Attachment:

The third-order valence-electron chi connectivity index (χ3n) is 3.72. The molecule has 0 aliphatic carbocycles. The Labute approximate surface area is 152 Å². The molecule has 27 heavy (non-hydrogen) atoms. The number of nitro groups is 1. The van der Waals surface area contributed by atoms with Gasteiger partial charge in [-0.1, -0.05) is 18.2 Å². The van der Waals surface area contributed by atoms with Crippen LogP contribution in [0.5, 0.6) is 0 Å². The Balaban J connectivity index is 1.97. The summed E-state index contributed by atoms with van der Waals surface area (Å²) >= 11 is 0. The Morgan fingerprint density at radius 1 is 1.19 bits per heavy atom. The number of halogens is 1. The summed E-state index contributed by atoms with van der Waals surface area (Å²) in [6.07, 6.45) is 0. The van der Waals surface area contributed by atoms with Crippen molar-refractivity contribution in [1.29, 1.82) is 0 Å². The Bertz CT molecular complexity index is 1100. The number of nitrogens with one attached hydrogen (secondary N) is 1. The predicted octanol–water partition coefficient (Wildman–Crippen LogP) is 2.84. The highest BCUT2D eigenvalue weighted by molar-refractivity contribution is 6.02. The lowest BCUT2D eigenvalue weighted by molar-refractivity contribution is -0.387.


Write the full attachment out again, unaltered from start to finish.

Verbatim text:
The third-order valence-electron chi connectivity index (χ3n) is 3.72. The molecule has 0 aliphatic carbocycles. The Labute approximate surface area is 152 Å². The molecule has 27 heavy (non-hydrogen) atoms. The number of nitro groups is 1. The van der Waals surface area contributed by atoms with Gasteiger partial charge in [-0.1, -0.05) is 18.2 Å². The van der Waals surface area contributed by atoms with Crippen LogP contribution in [0.5, 0.6) is 0 Å². The Balaban J connectivity index is 1.97. The summed E-state index contributed by atoms with van der Waals surface area (Å²) >= 11 is 0. The Morgan fingerprint density at radius 1 is 1.19 bits per heavy atom. The number of halogens is 1. The summed E-state index contributed by atoms with van der Waals surface area (Å²) in [6.07, 6.45) is 0. The van der Waals surface area contributed by atoms with Crippen molar-refractivity contribution in [1.29, 1.82) is 0 Å². The Bertz CT molecular complexity index is 1100. The number of nitrogens with one attached hydrogen (secondary N) is 1. The predicted octanol–water partition coefficient (Wildman–Crippen LogP) is 2.84. The highest BCUT2D eigenvalue weighted by molar-refractivity contribution is 6.02. The lowest BCUT2D eigenvalue weighted by molar-refractivity contribution is -0.387.